As China struggles to boost consumer confidence and keep the economy humming, some major onshore stock indexes have endured their toughest quarter since the country’s 2015 market crash.
The CSI 300 Index, which consists of the largest companies listed in Shanghai and Shenzhen, lost nearly 15% in the three months to March 31, while the 500-stock Shenzhen Component Index dropped 18%. For both benchmarks, this was the biggest quarterly decline in percentage terms since the third quarter of 2015.
The Shanghai Composite Index, which has more large and less volatile state-owned companies, fell about 11%, its worst performance since the fourth quarter of 2018.
Companies listed in mainland China tend to be more concentrated in sectors that are driven by the domestic economy, unlike Chinese stocks listed in the U.S. and Hong Kong, said Jason Liu of Deutsche Bank. These include businesses operating in areas such as banking, consumer goods and industrials, said Mr. Liu, the Asia head of the chief investment office at Deutsche’s international private bank.
Chinese growth and consumer confidence have been hurt by the country’s battle with the Omicron variant of Covid-19, which has led to widespread lockdowns and factory closures.
“A lot of that has a very direct impact on industrial production, consumer spending and all these very domestic-driven sectors, and I think people can feel that,” Mr. Liu said.
Meanwhile, the war in Ukraine has lifted global commodity prices, in turn eating into the profit margins of consumer-goods companies such as brewers and producers of bottled water.
China’s economically crucial property market is still ailing, too, despite recent efforts from Beijing to ease real-estate developers’ access to funding.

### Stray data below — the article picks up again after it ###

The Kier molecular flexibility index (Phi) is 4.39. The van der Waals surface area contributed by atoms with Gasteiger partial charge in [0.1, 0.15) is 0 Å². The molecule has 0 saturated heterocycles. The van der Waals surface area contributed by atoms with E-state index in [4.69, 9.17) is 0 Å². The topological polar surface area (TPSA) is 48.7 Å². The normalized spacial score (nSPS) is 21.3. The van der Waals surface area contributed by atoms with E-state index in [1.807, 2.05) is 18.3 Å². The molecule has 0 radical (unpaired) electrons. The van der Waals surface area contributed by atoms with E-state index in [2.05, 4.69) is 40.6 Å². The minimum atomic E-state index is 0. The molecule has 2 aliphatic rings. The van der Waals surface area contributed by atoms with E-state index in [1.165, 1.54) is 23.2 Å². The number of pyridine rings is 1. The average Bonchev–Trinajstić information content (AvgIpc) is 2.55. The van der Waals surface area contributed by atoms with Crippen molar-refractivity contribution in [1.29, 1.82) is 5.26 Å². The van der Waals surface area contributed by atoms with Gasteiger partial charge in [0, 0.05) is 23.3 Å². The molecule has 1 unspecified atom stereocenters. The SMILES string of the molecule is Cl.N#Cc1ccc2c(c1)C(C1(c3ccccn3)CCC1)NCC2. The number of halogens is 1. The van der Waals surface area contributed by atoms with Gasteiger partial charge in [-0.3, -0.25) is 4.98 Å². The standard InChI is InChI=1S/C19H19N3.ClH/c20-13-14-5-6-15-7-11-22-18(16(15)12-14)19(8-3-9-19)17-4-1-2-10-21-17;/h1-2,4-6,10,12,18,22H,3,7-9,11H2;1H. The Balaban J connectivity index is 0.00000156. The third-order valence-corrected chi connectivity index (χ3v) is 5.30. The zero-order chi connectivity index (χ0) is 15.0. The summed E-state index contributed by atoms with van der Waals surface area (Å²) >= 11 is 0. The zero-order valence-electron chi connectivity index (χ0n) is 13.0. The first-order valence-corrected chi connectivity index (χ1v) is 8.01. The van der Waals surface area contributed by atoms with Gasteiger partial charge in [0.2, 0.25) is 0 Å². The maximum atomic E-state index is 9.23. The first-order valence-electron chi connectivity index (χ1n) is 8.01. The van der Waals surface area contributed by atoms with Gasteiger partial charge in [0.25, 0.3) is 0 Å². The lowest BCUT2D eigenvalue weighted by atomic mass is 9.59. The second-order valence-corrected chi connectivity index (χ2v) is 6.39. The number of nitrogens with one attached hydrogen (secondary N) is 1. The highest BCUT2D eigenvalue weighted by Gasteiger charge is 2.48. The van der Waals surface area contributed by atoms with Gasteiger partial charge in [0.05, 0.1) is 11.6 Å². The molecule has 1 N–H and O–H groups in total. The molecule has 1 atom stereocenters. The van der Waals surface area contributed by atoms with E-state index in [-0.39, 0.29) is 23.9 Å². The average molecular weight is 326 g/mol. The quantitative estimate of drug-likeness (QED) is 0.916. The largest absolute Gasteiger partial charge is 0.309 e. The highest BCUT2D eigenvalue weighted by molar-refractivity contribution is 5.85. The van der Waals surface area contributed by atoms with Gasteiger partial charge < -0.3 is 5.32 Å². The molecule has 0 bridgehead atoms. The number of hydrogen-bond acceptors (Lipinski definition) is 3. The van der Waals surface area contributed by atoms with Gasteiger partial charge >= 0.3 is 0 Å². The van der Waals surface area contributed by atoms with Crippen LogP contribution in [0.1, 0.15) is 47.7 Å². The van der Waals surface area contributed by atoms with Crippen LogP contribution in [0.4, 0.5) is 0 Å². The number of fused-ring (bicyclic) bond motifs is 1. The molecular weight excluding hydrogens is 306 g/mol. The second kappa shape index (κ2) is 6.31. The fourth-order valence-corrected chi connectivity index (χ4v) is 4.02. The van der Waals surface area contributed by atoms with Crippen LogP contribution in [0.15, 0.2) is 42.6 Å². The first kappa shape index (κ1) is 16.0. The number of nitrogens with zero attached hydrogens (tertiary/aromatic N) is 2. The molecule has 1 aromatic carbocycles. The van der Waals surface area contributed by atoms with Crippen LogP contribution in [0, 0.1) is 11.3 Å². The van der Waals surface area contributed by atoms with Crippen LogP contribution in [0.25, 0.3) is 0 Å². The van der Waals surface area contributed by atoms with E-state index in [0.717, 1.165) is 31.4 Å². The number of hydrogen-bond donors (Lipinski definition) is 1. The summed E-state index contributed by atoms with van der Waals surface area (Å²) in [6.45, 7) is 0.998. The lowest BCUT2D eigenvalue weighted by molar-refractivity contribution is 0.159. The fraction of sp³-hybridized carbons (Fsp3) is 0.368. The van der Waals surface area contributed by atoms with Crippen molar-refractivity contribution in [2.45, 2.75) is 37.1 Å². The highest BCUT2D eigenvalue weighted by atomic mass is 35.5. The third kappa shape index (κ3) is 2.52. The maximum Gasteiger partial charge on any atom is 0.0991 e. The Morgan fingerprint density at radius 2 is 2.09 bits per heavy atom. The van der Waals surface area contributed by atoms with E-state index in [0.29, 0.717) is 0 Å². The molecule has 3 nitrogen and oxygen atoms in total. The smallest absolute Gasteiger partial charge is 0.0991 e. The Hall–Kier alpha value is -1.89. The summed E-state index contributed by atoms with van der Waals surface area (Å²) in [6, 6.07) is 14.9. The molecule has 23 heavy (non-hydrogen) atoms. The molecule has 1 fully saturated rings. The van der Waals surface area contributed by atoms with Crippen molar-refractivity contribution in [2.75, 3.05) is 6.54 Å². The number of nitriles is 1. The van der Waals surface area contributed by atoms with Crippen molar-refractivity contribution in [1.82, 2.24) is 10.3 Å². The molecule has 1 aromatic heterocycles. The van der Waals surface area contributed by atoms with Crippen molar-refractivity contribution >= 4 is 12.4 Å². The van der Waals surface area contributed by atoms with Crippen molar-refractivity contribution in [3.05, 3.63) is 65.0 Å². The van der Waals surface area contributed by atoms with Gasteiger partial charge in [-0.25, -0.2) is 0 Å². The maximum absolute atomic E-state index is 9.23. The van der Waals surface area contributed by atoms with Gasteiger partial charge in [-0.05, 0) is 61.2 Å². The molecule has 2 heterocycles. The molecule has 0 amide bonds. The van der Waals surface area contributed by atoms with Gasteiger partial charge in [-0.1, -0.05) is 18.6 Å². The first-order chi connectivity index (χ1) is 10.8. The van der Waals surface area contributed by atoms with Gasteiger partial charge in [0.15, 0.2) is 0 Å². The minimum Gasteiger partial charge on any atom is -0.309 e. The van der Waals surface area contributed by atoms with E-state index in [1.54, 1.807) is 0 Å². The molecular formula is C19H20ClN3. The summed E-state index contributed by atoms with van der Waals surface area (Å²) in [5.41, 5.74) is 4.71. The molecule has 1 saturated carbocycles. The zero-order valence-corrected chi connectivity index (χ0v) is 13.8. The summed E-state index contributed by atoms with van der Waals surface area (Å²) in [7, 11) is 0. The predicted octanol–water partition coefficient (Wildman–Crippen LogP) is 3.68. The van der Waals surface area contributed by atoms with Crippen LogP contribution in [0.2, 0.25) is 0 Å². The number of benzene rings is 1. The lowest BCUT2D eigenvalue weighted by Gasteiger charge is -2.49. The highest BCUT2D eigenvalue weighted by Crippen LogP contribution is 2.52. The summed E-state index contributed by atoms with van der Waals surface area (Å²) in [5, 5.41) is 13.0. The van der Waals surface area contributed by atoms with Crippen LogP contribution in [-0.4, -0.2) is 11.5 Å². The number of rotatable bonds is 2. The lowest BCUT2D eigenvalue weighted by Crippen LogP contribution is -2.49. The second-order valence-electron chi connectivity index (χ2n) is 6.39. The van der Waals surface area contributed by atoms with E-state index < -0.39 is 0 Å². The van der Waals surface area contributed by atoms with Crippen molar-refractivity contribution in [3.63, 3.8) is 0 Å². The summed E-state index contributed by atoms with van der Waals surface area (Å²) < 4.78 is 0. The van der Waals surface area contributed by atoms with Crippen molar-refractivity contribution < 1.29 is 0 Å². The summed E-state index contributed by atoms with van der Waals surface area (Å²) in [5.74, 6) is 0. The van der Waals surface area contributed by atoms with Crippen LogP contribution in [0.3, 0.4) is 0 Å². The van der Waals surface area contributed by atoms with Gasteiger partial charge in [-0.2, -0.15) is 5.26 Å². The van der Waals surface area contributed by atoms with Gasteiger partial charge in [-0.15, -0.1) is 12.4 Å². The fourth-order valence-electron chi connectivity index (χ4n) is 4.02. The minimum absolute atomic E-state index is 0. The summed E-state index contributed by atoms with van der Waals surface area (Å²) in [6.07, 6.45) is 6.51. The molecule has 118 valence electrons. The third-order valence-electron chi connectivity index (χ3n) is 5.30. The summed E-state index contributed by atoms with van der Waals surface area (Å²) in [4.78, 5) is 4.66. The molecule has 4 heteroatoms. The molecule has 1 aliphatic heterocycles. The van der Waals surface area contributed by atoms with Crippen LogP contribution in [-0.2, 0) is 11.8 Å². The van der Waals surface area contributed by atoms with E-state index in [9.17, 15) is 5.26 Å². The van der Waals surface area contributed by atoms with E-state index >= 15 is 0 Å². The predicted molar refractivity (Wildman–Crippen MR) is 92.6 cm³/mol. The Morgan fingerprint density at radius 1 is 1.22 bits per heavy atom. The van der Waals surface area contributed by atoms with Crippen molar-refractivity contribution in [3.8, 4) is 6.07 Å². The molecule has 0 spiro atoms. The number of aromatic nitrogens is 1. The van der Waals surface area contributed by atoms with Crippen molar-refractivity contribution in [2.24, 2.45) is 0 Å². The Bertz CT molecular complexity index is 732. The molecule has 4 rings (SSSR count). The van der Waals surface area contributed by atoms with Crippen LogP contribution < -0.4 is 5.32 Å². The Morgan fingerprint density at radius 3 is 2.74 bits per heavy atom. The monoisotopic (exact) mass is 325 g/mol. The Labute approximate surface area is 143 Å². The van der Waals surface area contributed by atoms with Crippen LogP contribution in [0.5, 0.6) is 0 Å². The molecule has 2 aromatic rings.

While many Chinese developers are listed in Hong Kong, rather than onshore, Zhikai Chen, head of Asian equities at BNP Paribas Asset Management, said the sector’s difficulties had a huge secondary impact in the wider economy.
“There is still a huge question mark that now we are here, what is the government going to do? We are now at a point where investors are basically saying, show us the money,” said Mr. Chen.
Onshore stocks fared worse in the first quarter than some offshore counterparts such as Hong Kong’s Hang Seng China Enterprises Index, which fell 8.6%.
A mid-March pledge by policy makers led by Vice Premier Liu He to take a more market-friendly approach helped stem a punishing selloff in offshore stocks.
Indexes such as the Nasdaq Golden Dragon China Index of U.S.-listed Chinese stocks rebounded, but the recovery in onshore stocks was less pronounced.
The Golden Dragon index fell Thursday to end the quarter down nearly 21%. That was still a shallower drop than the 31% pullback it suffered in the third quarter of 2021.
While Mr. Liu’s intervention gave reassurance, no substantial policies have followed, nor has Beijing provided a sufficiently strong stimulus package, said Louis Lau, director of investments at Brandes Investment Partners in San Diego. “I think it was a bit of a disappointment after Liu He spoke out,” he said.
Foreign investors sold a net 45.1 billion yuan, or the equivalent of $7.1 billion, of mainland Chinese stocks via the Stock Connect trading link in March. That was the third-biggest drawdown since the program began in 2014, Wind data shows. Some investors and analysts said that concerns about the geopolitical risk of investing in China have grown after the financial isolation of Russia.
Major U.S. stock indexes suffered their worst performance in two years in the first quarter. The S&P 500 fell 4.9% over the past three months, while the Nasdaq Composite dropped 9.1%.
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